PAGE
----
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Fire Agate

Fire Agate is a layered stone. The layers are small enough that light entering them forms interference colors known as "fire." The gem is thought to be formed when hot water saturated with colloidal silica and iron oxide invades cavities in country rock and begin to cool. Chalcedony with iron oxide begins to grow on any available surface (the iron oxide gives the basic brown color to the gem). As the solutions began to precipitate and grow layers of silica and iron oxide would be deposited depending on the relative level of those elements in solution and underlying conditions. These alternating silica and iron oxide layers (Schiller layers) cause the brilliant fire in the gem. As iron oxide ran out in the solution colorless chalcedony continued to grow.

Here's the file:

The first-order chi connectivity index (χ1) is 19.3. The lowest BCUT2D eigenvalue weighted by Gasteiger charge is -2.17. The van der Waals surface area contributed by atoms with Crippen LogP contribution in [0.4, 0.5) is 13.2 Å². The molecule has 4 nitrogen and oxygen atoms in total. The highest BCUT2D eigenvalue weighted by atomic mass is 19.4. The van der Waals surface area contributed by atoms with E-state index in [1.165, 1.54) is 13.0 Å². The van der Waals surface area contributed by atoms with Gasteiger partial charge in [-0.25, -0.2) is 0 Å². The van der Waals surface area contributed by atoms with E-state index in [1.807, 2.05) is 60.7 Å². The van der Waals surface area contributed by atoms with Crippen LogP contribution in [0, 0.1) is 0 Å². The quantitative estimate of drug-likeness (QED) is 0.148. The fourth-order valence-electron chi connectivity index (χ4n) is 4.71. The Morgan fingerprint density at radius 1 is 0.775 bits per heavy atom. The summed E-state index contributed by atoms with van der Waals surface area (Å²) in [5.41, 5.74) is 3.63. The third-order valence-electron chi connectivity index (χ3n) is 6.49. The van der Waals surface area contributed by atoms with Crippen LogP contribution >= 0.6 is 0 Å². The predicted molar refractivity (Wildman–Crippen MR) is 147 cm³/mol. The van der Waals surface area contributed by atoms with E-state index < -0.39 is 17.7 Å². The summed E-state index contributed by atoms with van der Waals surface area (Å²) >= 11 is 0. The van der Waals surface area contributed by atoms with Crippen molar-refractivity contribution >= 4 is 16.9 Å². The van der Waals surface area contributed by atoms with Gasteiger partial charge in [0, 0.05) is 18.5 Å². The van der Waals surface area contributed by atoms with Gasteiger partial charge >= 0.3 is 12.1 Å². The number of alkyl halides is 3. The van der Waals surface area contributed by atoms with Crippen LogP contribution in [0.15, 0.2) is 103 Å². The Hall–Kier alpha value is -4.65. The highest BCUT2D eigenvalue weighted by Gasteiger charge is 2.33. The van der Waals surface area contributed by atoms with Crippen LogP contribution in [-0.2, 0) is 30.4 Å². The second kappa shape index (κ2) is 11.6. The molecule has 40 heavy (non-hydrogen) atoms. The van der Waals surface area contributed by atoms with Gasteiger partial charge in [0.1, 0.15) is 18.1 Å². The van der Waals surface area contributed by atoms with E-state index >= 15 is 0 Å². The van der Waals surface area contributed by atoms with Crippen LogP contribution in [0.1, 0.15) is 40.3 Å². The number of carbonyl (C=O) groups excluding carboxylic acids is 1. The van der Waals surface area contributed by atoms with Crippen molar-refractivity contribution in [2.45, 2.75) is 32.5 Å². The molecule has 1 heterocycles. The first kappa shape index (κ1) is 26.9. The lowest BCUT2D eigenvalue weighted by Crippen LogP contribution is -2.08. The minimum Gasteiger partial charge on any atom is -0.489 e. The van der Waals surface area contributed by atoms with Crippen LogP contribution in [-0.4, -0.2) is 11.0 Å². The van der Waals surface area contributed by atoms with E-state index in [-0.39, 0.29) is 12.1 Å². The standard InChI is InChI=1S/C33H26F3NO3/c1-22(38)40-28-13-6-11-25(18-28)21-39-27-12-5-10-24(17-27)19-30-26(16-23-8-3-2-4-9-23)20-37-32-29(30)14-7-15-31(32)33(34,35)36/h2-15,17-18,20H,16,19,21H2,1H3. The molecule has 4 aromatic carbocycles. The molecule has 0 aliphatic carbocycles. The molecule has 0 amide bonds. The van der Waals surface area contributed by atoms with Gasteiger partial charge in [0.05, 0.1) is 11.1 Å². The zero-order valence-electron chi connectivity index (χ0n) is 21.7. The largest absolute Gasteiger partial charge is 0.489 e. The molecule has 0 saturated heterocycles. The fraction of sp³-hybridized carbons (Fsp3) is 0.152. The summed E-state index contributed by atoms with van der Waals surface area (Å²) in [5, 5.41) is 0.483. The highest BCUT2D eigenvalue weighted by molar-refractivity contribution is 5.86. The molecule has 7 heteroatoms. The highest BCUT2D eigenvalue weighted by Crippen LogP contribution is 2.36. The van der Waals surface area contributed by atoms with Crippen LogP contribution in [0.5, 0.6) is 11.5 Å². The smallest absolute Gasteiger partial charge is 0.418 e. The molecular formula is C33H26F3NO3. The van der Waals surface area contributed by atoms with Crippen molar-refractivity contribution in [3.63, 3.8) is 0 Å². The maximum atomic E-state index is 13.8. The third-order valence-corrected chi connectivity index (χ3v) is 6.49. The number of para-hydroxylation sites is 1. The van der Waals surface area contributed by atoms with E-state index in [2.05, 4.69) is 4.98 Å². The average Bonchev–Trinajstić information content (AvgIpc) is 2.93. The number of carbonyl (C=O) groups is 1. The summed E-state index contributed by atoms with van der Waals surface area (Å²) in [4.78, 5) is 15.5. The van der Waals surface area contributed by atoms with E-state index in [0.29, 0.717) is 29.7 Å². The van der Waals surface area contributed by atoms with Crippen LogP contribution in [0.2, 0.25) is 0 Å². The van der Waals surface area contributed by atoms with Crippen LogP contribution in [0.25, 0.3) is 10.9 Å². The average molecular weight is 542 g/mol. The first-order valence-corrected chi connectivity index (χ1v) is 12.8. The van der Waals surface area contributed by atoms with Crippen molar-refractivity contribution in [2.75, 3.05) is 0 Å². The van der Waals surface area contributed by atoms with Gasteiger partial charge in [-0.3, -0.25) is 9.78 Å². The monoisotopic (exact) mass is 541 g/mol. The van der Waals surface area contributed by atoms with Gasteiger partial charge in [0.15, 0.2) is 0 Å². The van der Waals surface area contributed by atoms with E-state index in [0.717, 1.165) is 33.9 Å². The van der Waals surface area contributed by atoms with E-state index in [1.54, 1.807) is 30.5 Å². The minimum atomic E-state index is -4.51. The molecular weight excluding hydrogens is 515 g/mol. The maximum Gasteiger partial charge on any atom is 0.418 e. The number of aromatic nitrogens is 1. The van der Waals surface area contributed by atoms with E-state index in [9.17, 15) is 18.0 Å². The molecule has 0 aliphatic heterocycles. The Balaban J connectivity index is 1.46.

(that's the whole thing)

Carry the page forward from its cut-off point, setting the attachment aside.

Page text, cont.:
Many of these gems are found in Kingman Az, to Needles, Ca. Area around the Colorado River. Ask GG in Golden Valley, Az. Fire Agate has also been found in quantity in some areas of Mexico.

  Cutting Fire Agate essentially reverses nature's process by grinding and polishing away layers, following natural contours, until only the fire is visible. As you might imagine, however, one layer too far and the stone is ruined.

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This article is licensed under the GNU Free Documentation License. It uses material from the Wikipedia article "Fire_Agate". A list of authors is available in Wikipedia.
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